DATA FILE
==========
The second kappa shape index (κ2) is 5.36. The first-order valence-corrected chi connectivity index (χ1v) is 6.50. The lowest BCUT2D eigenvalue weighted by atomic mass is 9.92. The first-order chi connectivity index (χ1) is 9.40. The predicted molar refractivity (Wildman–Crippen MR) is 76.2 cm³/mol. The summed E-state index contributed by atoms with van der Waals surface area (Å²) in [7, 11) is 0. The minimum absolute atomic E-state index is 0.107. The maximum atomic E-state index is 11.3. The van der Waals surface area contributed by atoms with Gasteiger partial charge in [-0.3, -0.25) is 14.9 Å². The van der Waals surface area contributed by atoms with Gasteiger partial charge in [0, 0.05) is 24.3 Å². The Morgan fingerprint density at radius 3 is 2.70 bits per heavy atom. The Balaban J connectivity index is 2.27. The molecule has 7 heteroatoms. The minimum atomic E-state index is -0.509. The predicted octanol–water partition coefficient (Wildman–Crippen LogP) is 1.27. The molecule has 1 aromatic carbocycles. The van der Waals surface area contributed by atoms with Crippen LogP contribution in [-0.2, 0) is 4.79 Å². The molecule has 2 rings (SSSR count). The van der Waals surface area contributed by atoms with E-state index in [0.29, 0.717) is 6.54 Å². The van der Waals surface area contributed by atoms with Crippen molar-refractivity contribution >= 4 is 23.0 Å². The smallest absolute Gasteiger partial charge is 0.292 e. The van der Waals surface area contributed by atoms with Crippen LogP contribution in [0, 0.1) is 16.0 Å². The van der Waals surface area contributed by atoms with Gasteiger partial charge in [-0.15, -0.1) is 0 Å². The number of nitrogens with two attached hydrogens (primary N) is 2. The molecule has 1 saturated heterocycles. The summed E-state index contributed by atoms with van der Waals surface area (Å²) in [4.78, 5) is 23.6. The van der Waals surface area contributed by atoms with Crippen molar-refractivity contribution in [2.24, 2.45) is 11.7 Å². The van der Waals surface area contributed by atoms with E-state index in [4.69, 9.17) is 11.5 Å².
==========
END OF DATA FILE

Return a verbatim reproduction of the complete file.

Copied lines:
The second kappa shape index (κ2) is 5.36. The first-order valence-corrected chi connectivity index (χ1v) is 6.50. The lowest BCUT2D eigenvalue weighted by atomic mass is 9.92. The first-order chi connectivity index (χ1) is 9.40. The predicted molar refractivity (Wildman–Crippen MR) is 76.2 cm³/mol. The summed E-state index contributed by atoms with van der Waals surface area (Å²) in [7, 11) is 0. The minimum absolute atomic E-state index is 0.107. The maximum atomic E-state index is 11.3. The van der Waals surface area contributed by atoms with Gasteiger partial charge in [-0.3, -0.25) is 14.9 Å². The van der Waals surface area contributed by atoms with Gasteiger partial charge in [0, 0.05) is 24.3 Å². The Morgan fingerprint density at radius 3 is 2.70 bits per heavy atom. The Balaban J connectivity index is 2.27. The molecule has 7 heteroatoms. The minimum atomic E-state index is -0.509. The predicted octanol–water partition coefficient (Wildman–Crippen LogP) is 1.27. The molecule has 1 aromatic carbocycles. The van der Waals surface area contributed by atoms with Crippen LogP contribution in [-0.2, 0) is 4.79 Å². The molecule has 2 rings (SSSR count). The van der Waals surface area contributed by atoms with E-state index in [0.29, 0.717) is 6.54 Å². The van der Waals surface area contributed by atoms with Crippen molar-refractivity contribution >= 4 is 23.0 Å². The smallest absolute Gasteiger partial charge is 0.292 e. The van der Waals surface area contributed by atoms with Crippen LogP contribution in [0, 0.1) is 16.0 Å². The van der Waals surface area contributed by atoms with Gasteiger partial charge in [-0.15, -0.1) is 0 Å². The number of nitrogens with two attached hydrogens (primary N) is 2. The molecule has 1 saturated heterocycles. The summed E-state index contributed by atoms with van der Waals surface area (Å²) in [4.78, 5) is 23.6. The van der Waals surface area contributed by atoms with Crippen molar-refractivity contribution in [2.24, 2.45) is 11.7 Å². The van der Waals surface area contributed by atoms with E-state index in [4.69, 9.17) is 11.5 Å².